10X Capital completed its IPO of Units on November 27, 2020, with each Unit consisting of one share of its 10X Capital Class A Common Stock and one-half of one Public Warrant, concurrently with a private placement of 5,500,000 Private Warrants. Each whole 10X Capital Warrant entitles the holder to purchase one share of 10X Capital Class A Common Stock at a price of $11.50. On December 18, 2020, the underwriters exercised in full their over-allotment option to purchase 2,625,000 Units, raising total gross proceeds of $206,750,000. Since the IPO, 10X Capital’s activity has been limited to the evaluation of Merger candidates.

REE is a development stage technology company in the field of electric mobility that aims to reinvent the electric vehicle (“EV”) and next-generation e-mobility market. REE has developed the next generation EV platform which is completely flat, scalable and modular, providing customers full design freedom to create the broadest range of EV and autonomous vehicles for current and future applications. Based on 10X Capital’s due diligence investigations of REE and the industry in which it operates, including the financial and other information provided by REE in the course of their negotiations, 10X Capital believes that REE has an appealing growth profile and a compelling valuation. As a result, 10X Capital believes that a merger with REE will provide 10X Capital stockholders with an opportunity to participate in a company with significant growth potential. See the section entitled “Proposal No. 1 — The Merger Proposal — The 10X Capital Board of Directors’ Reasons for the Merger.”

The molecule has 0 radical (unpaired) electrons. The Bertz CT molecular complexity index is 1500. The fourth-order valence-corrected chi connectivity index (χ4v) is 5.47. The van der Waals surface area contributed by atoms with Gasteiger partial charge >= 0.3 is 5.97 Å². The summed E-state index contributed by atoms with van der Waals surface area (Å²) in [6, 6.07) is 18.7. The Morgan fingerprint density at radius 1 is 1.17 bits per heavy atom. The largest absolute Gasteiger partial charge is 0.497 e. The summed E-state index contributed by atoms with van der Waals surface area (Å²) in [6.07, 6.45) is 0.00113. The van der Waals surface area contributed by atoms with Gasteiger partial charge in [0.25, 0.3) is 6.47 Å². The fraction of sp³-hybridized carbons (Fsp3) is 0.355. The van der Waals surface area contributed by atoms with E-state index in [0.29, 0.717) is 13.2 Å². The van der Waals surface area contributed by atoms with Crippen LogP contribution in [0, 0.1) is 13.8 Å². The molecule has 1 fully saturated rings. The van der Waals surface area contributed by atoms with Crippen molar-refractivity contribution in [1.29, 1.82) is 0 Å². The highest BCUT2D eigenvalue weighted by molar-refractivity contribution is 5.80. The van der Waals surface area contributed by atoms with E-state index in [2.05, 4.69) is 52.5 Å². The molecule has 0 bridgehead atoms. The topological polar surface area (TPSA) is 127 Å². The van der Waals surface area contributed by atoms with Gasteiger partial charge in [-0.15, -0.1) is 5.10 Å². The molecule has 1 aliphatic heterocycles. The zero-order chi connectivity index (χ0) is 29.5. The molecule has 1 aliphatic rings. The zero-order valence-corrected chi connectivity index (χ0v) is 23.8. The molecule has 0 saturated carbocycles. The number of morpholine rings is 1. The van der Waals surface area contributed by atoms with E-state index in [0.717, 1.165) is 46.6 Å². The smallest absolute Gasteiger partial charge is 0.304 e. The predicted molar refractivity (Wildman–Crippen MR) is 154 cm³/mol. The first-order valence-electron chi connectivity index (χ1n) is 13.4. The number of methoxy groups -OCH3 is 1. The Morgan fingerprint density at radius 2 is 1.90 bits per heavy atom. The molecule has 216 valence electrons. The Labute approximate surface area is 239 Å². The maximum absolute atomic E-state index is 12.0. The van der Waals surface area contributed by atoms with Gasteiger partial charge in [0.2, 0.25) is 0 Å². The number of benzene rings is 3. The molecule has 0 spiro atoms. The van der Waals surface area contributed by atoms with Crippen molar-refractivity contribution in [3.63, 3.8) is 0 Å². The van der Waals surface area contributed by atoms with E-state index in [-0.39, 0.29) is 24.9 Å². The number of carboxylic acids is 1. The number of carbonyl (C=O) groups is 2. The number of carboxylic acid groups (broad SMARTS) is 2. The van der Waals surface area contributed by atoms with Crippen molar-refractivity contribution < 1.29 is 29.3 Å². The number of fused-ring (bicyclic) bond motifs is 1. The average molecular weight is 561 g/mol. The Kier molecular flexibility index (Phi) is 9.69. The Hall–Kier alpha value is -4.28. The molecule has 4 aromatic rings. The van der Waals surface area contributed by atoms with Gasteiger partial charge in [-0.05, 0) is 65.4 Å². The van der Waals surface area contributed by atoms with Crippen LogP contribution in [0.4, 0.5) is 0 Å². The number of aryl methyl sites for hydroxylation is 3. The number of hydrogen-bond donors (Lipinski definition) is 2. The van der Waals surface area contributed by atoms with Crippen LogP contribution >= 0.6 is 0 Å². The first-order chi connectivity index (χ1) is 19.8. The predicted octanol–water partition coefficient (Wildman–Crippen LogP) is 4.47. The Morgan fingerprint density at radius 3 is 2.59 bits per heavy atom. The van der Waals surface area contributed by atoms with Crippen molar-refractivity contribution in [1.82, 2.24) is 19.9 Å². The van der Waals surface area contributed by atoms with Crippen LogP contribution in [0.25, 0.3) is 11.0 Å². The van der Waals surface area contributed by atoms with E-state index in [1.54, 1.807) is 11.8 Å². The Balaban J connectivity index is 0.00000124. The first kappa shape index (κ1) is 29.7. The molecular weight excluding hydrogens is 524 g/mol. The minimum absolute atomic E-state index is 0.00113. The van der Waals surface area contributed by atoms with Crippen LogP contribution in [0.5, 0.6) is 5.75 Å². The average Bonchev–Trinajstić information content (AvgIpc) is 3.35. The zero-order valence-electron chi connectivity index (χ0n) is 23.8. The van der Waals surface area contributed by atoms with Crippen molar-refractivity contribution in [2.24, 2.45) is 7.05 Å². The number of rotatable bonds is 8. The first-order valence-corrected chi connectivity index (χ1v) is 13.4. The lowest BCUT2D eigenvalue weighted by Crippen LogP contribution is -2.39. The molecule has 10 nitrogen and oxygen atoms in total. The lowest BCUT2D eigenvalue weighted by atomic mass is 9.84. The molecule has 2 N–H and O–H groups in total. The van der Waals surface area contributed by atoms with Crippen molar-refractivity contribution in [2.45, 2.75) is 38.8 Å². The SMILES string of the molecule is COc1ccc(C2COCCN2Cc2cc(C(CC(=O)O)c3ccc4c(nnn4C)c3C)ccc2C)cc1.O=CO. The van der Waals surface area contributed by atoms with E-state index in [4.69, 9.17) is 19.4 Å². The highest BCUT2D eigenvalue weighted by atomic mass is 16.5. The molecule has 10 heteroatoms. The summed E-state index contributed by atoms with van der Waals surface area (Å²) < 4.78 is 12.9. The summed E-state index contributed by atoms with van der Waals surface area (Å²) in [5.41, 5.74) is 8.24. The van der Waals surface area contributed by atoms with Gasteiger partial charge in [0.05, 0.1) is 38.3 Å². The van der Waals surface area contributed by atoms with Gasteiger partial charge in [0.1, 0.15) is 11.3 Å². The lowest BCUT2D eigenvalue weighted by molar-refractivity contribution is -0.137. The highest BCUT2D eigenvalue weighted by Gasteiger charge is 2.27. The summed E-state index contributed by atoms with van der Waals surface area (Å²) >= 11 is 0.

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Q. What will happen to 10X Capital’s securities upon consummation of the Merger?

 

A. The 10X Capital’s Units, the 10X Capital Class A Stock and the 10X Capital Warrants are currently listed on Nasdaq under the symbols “VCVCU,” “VCVC” and “VCVCW,” respectively. 10X Capital’s securities will cease trading following the consummation of the Merger. REE intends to apply for listing of the REE Class A Ordinary Shares and REE Warrants on Nasdaq under the proposed symbols “REE” and “REEAW,” respectively, to be effective upon consummation of the Merger. While trading on Nasdaq is expected to begin on the first business day following the consummation of the Merger, there can be no assurance that REE’s securities will be listed on Nasdaq or that a viable and active trading market will develop. See “Risk Factors — Risks Related to the Merger” for more information.